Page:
New research led by the American Museum of Natural History reveals that the evolution of modern birds was greatly shaped by the history of our planet's geography and climate. The DNA-based work, published today in the journal Science Advances, finds that birds arose in what is now South America around 90 million years ago, and radiated extensively around the time of the Cretaceous-Paleogene extinction event that killed off the non-avian dinosaurs. The new research suggests that birds in South America survived this event and then started moving to other parts of the world via multiple land bridges while diversifying during periods of global cooling.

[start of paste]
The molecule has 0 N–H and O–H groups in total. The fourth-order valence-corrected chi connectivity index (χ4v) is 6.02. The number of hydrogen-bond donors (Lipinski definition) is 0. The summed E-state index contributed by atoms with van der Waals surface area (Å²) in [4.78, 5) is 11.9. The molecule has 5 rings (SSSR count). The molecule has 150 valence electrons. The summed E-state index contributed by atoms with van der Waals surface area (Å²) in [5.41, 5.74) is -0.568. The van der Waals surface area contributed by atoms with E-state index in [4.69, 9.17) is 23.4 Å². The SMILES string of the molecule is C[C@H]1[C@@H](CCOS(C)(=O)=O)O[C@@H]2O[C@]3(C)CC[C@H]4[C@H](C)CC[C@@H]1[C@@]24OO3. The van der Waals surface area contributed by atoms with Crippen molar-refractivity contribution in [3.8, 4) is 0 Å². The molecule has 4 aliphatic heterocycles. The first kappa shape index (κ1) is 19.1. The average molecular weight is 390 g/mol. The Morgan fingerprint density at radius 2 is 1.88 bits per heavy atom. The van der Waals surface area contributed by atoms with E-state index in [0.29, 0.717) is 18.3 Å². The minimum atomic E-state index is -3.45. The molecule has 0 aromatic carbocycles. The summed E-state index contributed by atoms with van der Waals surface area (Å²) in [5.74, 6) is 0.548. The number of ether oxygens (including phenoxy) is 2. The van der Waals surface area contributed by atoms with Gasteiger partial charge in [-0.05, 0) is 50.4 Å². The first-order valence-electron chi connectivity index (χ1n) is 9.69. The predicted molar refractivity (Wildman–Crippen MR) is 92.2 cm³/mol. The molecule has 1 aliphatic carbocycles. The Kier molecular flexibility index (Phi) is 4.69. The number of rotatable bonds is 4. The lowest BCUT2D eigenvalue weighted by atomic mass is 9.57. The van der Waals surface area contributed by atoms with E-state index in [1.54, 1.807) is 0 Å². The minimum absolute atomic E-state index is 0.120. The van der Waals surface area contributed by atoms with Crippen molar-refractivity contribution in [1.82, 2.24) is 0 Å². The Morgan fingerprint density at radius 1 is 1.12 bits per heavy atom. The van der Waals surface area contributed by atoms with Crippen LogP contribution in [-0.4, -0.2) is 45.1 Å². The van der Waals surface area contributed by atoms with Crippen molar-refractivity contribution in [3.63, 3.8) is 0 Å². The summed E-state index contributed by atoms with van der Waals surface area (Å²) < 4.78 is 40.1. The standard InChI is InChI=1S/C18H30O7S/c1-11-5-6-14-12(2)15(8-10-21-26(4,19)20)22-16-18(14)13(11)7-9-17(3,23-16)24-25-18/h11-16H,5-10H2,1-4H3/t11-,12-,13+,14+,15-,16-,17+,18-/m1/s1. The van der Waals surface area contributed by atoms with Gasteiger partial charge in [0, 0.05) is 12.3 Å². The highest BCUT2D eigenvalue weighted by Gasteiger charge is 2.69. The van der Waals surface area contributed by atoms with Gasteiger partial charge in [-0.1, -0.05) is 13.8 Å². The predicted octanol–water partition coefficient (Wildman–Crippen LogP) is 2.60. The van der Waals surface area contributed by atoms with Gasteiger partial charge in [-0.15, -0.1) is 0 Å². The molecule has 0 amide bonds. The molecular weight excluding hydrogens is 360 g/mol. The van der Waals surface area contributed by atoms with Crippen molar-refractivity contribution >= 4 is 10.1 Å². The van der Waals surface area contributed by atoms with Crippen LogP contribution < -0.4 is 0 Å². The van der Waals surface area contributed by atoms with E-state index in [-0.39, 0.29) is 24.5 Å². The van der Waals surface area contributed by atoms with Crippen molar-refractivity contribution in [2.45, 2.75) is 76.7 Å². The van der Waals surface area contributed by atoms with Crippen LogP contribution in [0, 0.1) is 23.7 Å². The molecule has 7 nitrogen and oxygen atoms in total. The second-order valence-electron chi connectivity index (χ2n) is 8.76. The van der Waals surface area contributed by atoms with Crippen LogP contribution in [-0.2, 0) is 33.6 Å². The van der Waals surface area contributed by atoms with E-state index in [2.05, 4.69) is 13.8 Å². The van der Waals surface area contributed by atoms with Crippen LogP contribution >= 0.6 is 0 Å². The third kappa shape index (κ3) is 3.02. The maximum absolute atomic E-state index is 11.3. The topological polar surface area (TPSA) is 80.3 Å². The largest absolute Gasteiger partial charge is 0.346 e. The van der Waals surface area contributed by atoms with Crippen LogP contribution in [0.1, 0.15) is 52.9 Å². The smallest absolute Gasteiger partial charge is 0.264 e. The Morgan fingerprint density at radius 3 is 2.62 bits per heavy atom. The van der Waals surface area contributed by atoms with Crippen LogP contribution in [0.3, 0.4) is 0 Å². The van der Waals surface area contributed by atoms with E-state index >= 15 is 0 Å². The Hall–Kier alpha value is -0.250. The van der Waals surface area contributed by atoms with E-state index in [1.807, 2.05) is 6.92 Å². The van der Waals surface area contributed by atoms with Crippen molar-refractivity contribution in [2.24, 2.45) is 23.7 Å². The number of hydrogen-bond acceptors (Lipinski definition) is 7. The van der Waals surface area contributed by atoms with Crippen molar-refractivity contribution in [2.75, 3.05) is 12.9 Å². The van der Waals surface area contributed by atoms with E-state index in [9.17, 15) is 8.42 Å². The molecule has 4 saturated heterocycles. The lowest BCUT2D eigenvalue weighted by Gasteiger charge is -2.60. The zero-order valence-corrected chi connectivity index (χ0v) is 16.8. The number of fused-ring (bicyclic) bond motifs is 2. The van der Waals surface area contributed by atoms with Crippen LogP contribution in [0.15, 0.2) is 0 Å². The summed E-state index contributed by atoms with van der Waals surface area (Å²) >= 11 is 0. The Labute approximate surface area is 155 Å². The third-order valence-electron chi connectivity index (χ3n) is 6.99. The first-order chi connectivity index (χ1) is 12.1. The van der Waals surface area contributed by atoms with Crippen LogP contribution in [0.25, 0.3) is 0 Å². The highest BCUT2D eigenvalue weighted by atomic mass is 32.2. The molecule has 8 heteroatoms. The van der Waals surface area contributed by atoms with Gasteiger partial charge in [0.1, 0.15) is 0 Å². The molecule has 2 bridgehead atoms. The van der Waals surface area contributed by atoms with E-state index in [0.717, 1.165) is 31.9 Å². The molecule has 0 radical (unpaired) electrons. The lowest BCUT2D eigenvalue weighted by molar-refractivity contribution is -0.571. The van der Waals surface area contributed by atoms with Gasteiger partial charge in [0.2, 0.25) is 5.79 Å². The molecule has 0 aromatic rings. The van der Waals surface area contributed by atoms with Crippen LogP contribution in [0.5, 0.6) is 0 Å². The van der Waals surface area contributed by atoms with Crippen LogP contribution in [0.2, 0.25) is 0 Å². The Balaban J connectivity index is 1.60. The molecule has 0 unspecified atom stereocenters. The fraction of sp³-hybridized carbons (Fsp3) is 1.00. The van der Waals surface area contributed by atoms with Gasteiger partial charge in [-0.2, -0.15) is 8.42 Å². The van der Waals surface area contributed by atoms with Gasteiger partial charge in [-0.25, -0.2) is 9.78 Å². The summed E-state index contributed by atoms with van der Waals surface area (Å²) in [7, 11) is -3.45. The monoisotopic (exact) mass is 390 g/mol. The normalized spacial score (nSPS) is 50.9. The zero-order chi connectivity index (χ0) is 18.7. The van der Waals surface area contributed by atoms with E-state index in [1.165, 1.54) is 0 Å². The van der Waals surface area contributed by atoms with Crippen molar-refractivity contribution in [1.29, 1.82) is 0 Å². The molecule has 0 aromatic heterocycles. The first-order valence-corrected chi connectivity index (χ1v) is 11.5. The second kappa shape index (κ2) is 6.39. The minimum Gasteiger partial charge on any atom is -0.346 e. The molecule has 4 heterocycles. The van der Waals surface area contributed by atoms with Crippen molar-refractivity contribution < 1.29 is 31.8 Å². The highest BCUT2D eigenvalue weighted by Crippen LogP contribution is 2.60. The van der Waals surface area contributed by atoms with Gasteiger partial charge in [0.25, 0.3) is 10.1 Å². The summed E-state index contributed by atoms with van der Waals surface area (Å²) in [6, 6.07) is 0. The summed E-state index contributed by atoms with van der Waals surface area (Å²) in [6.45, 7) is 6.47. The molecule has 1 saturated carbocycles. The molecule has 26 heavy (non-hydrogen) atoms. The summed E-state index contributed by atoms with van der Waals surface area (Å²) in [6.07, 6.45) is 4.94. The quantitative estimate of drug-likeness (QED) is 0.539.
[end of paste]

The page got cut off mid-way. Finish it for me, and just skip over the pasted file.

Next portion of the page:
"Modern birds are the most diverse group of terrestrial vertebrates in terms of species richness and global distribution, but we still don't fully understand their large-scale evolutionary history," said Joel Cracraft, a curator in the Museum's Department of Ornithology and co-author of the paper. "It's a difficult problem to solve because we have very large gaps in the fossil record. This is the first quantitative analysis estimating where birds might have arisen, based on the best phylogenetic hypothesis that we have today."
Cracraft and lead author Santiago Claramunt, a research associate in the Museum's Department of Ornithology, analyzed DNA sequences for most modern bird families with information from 130 fossil birds to generate a new evolutionary time tree.